Everyone that signed up disserved a chance to shoot the coarse in order they signed up.

Just as a side note here, I always had a rubber heel plate (at least) put on my historic foot wear.
My best,
 Blair
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Blair Taylor
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Oregon Bill
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« Reply #9 on: October 02, 2018, 11:48:20 am »

Wish hobnails were more kind to interior flooring.
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Tsalagidave
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Dave Rodgers


« Reply #10 on: October 03, 2018, 01:58:09 pm »

When I started writing "historic how-to" articles for people interested in proverbially walking in "other people's boots" my philosophy changed. I think that the rubber soles accommodate many of the foot problems that some members have. I believe it is something that can be pointed out to the public as atypical but necessary for the benefit of the interpreter.

A lot of good historians have been driven from the living history hobby because they just aren't 24 anymore. When you look at the original frontiersmen, they were mostly young with the occasional "old timer" among them who managed to stay lean, mean, and free from rheumatic complaint.  Many did die doing it but for most, it was just something you did young before settling down to a more stable life.

What I'm getting at is although I have always believed in strict authenticity standards, keeping the culture alive is personally more important to me.  Almost all of us (me included) are now statistically older than the typical plainsman was so if our age can be tolerated, I'm not against people taking measures to keep from aggravating existing medical conditions.

I was recently speaking with some Civil War campaigners and even among the young guys, I warned them that most of them were not in the physical shape to replicate some of the elements of hard campaigning. Fat thighs chafe on a +9 mile hike. Spinal discs compress under heavy packs when your back muscles aren't conditioned to bear an appropriate load. For those just going barefoot, if your feet are not already hardened and you are overweight, this is a disastrously bad idea for anything but a casual walk in the park during fair weather. Philosophically, authenticity cannot be 100% exact but my experience in doing living history is that the public is pretty forgiving if you make provisions for any medical issue that is eating at you. Your health comes first.

-Dave


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« Reply #11 on: October 03, 2018, 05:17:42 pm »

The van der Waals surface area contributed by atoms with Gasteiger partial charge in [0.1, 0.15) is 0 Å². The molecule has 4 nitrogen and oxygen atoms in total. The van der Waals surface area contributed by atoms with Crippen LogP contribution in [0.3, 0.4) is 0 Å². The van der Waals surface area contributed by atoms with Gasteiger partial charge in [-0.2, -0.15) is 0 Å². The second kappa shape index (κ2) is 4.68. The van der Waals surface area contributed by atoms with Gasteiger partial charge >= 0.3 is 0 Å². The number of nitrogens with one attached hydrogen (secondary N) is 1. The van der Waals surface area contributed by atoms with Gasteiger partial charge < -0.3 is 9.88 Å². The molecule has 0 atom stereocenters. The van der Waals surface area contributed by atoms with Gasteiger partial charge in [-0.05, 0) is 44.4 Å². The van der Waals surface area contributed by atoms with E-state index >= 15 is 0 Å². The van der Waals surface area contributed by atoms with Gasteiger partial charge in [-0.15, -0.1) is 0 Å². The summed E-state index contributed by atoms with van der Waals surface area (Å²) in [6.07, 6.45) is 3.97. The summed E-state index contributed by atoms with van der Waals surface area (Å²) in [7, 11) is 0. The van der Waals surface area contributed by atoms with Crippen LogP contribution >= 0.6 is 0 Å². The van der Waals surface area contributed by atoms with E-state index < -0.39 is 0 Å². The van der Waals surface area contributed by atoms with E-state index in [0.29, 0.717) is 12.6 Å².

Posted by: BlackHillsScout

Has anyone succumbed to having rubber soles put on their boots?
I remember not being able to wear hobnails in some historical sites and then slipping on the grass etc. and my soles were pretty worn.

Did the Plainsman Society make a ruling in this regard? I don't remember.


Posted by Niederlander

I don't know about the Plainsmen, but we encourage it in G.A.F.  It may not be authentic, but it beats the crap out of people sliding on grass and falling with loaded firearms.  A lot of us are old enough that we get injured fairly easily when we fall, as well.


Well, in a word , " yes " afraid so.... I have the Fugawee Congress Gators ...all leather , train wreak just waiting to be fall me !
and my cavalry boots all leather,  same caution needed....


so..... as my knees worsened and my longiviity has elongated and I moved away from 19th century living history & reenacting to more live fire matches, non-slip seemed the wiser choice .... OK  there I said it , " but slipping with a loaded gun,  I avoid with all candor .
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Tsalagidave
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Dave Rodgers


« Reply #12 on: October 04, 2018, 02:16:59 am »

I'd have to agree on the live fire element as well. I get the emphasis on accuracy down to the minute details for living history but for themed live-fire, there are a lot of modern safety features that shooters must comply with in addition to rubber soles so I would not gripe about rubber soles in this case either.

-Dave
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« Reply #13 on: October 04, 2018, 03:22:49 am »

Yes Sir...for over 35 years "emphasis on accuracy down to the minute details for living history"
and still enjoy the notion... and the fond memories.   


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Navy Six
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« Reply #14 on: October 05, 2018, 04:43:06 pm »

I finally put rubber soles on a pair of boots used at SASS matches. Hated to do it  but it does make a difference. I am a bit older now and my feet used to be "screaming" at the end of a match. Now, with the rubber soles, my feet are "just loudly complaining" Wink
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Cas City Forum Hall & CAS-L  |  Special Interests - Groups & Societies  |  The American Plainsmen Society (Moderators: Caleb Hobbs, Tsalagidave)  |  Topic: Boots « previous next »